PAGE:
“It’s a cool arrangement — it’s sort of like a slower doo-wop version,” Goldberg said. “It’s actually been an arrangement [that’s been] part of the group for a really long time — hey, this is a really nice one, let’s bring it back. It’s an old arrangement, really sort of classic-sounding, and also sort of a new take that the Beatles don’t really have.”
Bottelier will be performing a funky blues rendition of “Eight Days a Week” with MaryLeigh Roohan, of MaryLeigh and the Fauves. “My friend [Roohan] arranged the song — she was just like, ‘Look at this!’ ” Bottelier said.
Originals as tribute
For the students, doing something different with a Beatles song is itself a way to pay tribute to the adventurous spirit of the group.
“There’s a certain charm to the Beatles,” Fisher said. “I feel like — because Mozart would not be cool with you messing with his “Requiem” and stuff. I feel like if John [Lennon] and Paul [McCartney] heard a reggae version of ‘Can’t Buy Me Love,’ they’d be very into that. They’d be like, that’s cool. I think they’d be proud, almost.”
Each year, Beatlemore Skidmania brings students from all disciplines together to work on the project. The event’s poster and T-shirt were designed by senior Samantha Shneyer as part of the Communications Design II class, taught by Deb Hall, associate professor of art. The students in the class competed with different designs, and the Beatles seminar class chose four finalists and ultimately, the winner. However, one of each design from the four finalists will be raffled off at both of the Beatlemore Skidmania concerts.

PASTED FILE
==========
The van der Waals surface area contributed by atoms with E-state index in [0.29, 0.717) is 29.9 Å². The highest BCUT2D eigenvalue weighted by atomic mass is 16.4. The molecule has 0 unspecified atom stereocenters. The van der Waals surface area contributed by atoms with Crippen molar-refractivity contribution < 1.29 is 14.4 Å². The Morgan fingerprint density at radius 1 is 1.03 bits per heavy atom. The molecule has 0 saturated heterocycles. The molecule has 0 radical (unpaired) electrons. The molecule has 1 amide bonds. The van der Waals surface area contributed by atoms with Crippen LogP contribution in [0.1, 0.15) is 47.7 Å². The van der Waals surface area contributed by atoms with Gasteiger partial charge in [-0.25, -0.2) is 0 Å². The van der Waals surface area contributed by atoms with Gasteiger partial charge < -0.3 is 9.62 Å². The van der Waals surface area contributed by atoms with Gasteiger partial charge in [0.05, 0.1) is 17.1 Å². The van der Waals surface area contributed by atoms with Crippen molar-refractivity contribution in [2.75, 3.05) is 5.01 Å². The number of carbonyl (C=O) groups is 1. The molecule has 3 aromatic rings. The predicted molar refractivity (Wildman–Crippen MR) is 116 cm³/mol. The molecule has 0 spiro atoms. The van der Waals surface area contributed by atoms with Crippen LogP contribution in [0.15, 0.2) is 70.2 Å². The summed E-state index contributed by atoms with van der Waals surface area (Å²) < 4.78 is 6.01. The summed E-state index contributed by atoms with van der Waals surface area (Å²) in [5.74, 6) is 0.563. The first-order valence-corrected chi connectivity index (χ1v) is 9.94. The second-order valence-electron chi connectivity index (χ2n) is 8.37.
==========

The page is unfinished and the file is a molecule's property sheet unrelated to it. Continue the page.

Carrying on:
The show has become a popular attraction with students each year — pre-sale tickets for both shows have nearly sold out, though roughly 90 tickets are being held for door sales each night. Although two concerts were held last year for the first time, it was a last-minute decision — this year, the two shows are on different days.
“Last year was a marathon,” Thompson said. “Last year we did the sound check in the morning, one show in the afternoon and the second show in the evening, so some of us were there from 7 o’clock in the morning to 11 o’clock at night. This year — we actually planned out this year’s show a year ago.”
It’s been more than 40 years since the Beatles broke up, but for the students in the seminar, it’s easy to see why the band still draws new generations of fans.
“It’s something that has been part of — that’s so ingrained in who we are in our culture,” Goldberg said. “It’s already part of the American fabric.”
And the appeal isn’t confined to the U.S. or the Beatles’ native Britain. Hidrobo, who is originally from Ecuador, has been a fan since age 14.
“I’ve been playing guitar since I was 14, so I used to play songs from the Beatles — my first song was like, ‘Blackbird’ or something,” Hidrobo said. “I guess it’s just — they’re so international. A lot of people know them, even though they’re not as popular in many other countries, they’re still very well-known.
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Categories: Life and Arts